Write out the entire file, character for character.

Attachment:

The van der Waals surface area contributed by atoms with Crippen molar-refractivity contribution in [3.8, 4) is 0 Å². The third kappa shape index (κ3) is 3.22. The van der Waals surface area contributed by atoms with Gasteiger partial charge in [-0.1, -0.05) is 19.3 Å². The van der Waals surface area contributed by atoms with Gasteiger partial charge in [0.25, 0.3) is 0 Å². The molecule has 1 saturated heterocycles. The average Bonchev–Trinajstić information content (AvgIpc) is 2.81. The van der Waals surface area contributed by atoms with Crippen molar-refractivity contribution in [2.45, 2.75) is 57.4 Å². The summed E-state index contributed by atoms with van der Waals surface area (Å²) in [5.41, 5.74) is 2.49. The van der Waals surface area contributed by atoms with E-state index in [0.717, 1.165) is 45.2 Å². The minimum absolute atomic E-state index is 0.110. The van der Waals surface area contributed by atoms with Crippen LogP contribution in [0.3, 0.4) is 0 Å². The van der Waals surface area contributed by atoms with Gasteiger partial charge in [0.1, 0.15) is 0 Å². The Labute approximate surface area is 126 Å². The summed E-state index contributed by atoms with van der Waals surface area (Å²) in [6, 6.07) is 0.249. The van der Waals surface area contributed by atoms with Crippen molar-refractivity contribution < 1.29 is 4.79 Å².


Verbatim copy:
The van der Waals surface area contributed by atoms with Crippen molar-refractivity contribution in [3.8, 4) is 0 Å². The third kappa shape index (κ3) is 3.22. The van der Waals surface area contributed by atoms with Gasteiger partial charge in [-0.1, -0.05) is 19.3 Å². The van der Waals surface area contributed by atoms with Gasteiger partial charge in [0.25, 0.3) is 0 Å². The molecule has 1 saturated heterocycles. The average Bonchev–Trinajstić information content (AvgIpc) is 2.81. The van der Waals surface area contributed by atoms with Crippen molar-refractivity contribution in [2.45, 2.75) is 57.4 Å². The summed E-state index contributed by atoms with van der Waals surface area (Å²) in [5.41, 5.74) is 2.49. The van der Waals surface area contributed by atoms with E-state index in [0.717, 1.165) is 45.2 Å². The minimum absolute atomic E-state index is 0.110. The van der Waals surface area contributed by atoms with Crippen LogP contribution in [0.3, 0.4) is 0 Å². The van der Waals surface area contributed by atoms with Gasteiger partial charge in [0.1, 0.15) is 0 Å². The Labute approximate surface area is 126 Å². The summed E-state index contributed by atoms with van der Waals surface area (Å²) in [6, 6.07) is 0.249. The van der Waals surface area contributed by atoms with Crippen molar-refractivity contribution < 1.29 is 4.79 Å².